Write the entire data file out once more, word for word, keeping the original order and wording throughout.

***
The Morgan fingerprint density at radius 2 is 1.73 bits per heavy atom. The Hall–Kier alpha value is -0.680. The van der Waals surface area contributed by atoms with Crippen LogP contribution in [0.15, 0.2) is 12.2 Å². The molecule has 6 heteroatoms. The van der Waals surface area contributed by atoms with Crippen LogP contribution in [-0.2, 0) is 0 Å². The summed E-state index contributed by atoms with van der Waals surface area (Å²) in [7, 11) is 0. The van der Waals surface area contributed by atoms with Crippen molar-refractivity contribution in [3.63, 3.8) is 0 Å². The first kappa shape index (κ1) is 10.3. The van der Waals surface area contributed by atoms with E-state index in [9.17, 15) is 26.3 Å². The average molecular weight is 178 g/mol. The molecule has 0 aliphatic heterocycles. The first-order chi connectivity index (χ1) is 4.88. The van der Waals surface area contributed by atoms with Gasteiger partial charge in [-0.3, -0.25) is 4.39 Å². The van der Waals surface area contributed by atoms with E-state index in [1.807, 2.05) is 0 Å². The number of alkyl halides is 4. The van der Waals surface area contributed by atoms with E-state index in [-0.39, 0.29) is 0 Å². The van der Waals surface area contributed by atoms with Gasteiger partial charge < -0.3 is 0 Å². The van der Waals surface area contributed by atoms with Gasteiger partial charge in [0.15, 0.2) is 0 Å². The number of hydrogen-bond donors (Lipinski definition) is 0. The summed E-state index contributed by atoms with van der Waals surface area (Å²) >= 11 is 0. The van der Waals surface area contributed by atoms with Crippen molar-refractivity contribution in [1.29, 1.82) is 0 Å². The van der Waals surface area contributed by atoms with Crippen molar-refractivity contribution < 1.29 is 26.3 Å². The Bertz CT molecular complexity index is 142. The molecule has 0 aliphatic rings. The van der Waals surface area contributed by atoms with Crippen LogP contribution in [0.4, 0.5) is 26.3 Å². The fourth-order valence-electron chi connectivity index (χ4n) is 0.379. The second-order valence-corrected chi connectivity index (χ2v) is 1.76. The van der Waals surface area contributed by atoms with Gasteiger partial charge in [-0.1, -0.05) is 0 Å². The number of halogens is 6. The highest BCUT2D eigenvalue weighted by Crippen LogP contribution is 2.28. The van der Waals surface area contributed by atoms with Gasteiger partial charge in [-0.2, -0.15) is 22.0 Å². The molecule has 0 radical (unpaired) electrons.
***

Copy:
The Morgan fingerprint density at radius 2 is 1.73 bits per heavy atom. The Hall–Kier alpha value is -0.680. The van der Waals surface area contributed by atoms with Crippen LogP contribution in [0.15, 0.2) is 12.2 Å². The molecule has 6 heteroatoms. The van der Waals surface area contributed by atoms with Crippen LogP contribution in [-0.2, 0) is 0 Å². The summed E-state index contributed by atoms with van der Waals surface area (Å²) in [7, 11) is 0. The van der Waals surface area contributed by atoms with Crippen molar-refractivity contribution in [3.63, 3.8) is 0 Å². The first kappa shape index (κ1) is 10.3. The van der Waals surface area contributed by atoms with E-state index in [9.17, 15) is 26.3 Å². The average molecular weight is 178 g/mol. The molecule has 0 aliphatic heterocycles. The first-order chi connectivity index (χ1) is 4.88. The van der Waals surface area contributed by atoms with Gasteiger partial charge in [-0.3, -0.25) is 4.39 Å². The van der Waals surface area contributed by atoms with E-state index in [1.807, 2.05) is 0 Å². The number of alkyl halides is 4. The van der Waals surface area contributed by atoms with E-state index in [-0.39, 0.29) is 0 Å². The van der Waals surface area contributed by atoms with Gasteiger partial charge < -0.3 is 0 Å². The van der Waals surface area contributed by atoms with Gasteiger partial charge in [0.15, 0.2) is 0 Å². The number of hydrogen-bond donors (Lipinski definition) is 0. The summed E-state index contributed by atoms with van der Waals surface area (Å²) >= 11 is 0. The van der Waals surface area contributed by atoms with Crippen molar-refractivity contribution in [1.29, 1.82) is 0 Å². The van der Waals surface area contributed by atoms with Crippen molar-refractivity contribution < 1.29 is 26.3 Å². The Bertz CT molecular complexity index is 142. The molecule has 0 aliphatic rings. The van der Waals surface area contributed by atoms with Crippen LogP contribution in [0.4, 0.5) is 26.3 Å². The fourth-order valence-electron chi connectivity index (χ4n) is 0.379. The second-order valence-corrected chi connectivity index (χ2v) is 1.76. The van der Waals surface area contributed by atoms with Gasteiger partial charge in [-0.1, -0.05) is 0 Å². The number of halogens is 6. The highest BCUT2D eigenvalue weighted by Crippen LogP contribution is 2.28. The van der Waals surface area contributed by atoms with Gasteiger partial charge in [-0.2, -0.15) is 22.0 Å². The molecule has 0 radical (unpaired) electrons.